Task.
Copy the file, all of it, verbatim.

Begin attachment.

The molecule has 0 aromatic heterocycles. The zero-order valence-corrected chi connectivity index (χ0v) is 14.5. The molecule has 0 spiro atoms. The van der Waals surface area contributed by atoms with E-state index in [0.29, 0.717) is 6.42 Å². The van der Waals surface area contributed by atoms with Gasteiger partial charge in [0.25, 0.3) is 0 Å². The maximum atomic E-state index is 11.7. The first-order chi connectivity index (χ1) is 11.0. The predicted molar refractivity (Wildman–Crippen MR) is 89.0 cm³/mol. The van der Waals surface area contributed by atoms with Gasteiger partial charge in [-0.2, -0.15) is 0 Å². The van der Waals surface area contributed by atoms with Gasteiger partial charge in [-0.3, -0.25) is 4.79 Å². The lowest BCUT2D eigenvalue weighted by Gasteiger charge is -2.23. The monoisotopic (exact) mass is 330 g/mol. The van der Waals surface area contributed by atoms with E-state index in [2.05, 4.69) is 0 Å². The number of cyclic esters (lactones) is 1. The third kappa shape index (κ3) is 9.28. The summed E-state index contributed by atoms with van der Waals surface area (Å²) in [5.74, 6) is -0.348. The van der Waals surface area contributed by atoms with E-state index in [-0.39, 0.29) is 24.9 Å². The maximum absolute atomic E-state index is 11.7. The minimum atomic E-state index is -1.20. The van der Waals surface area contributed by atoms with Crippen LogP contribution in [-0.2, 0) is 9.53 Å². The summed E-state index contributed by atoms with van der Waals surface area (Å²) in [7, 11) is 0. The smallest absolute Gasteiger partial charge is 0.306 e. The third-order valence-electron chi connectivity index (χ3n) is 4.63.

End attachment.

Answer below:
The molecule has 0 aromatic heterocycles. The zero-order valence-corrected chi connectivity index (χ0v) is 14.5. The molecule has 0 spiro atoms. The van der Waals surface area contributed by atoms with E-state index in [0.29, 0.717) is 6.42 Å². The van der Waals surface area contributed by atoms with Gasteiger partial charge in [0.25, 0.3) is 0 Å². The maximum atomic E-state index is 11.7. The first-order chi connectivity index (χ1) is 11.0. The predicted molar refractivity (Wildman–Crippen MR) is 89.0 cm³/mol. The van der Waals surface area contributed by atoms with Gasteiger partial charge in [-0.2, -0.15) is 0 Å². The van der Waals surface area contributed by atoms with Gasteiger partial charge in [-0.3, -0.25) is 4.79 Å². The lowest BCUT2D eigenvalue weighted by Gasteiger charge is -2.23. The monoisotopic (exact) mass is 330 g/mol. The van der Waals surface area contributed by atoms with E-state index in [2.05, 4.69) is 0 Å². The number of cyclic esters (lactones) is 1. The third kappa shape index (κ3) is 9.28. The summed E-state index contributed by atoms with van der Waals surface area (Å²) in [5.74, 6) is -0.348. The van der Waals surface area contributed by atoms with E-state index in [-0.39, 0.29) is 24.9 Å². The maximum absolute atomic E-state index is 11.7. The minimum atomic E-state index is -1.20. The van der Waals surface area contributed by atoms with Crippen LogP contribution in [-0.2, 0) is 9.53 Å². The summed E-state index contributed by atoms with van der Waals surface area (Å²) in [7, 11) is 0. The smallest absolute Gasteiger partial charge is 0.306 e. The third-order valence-electron chi connectivity index (χ3n) is 4.63.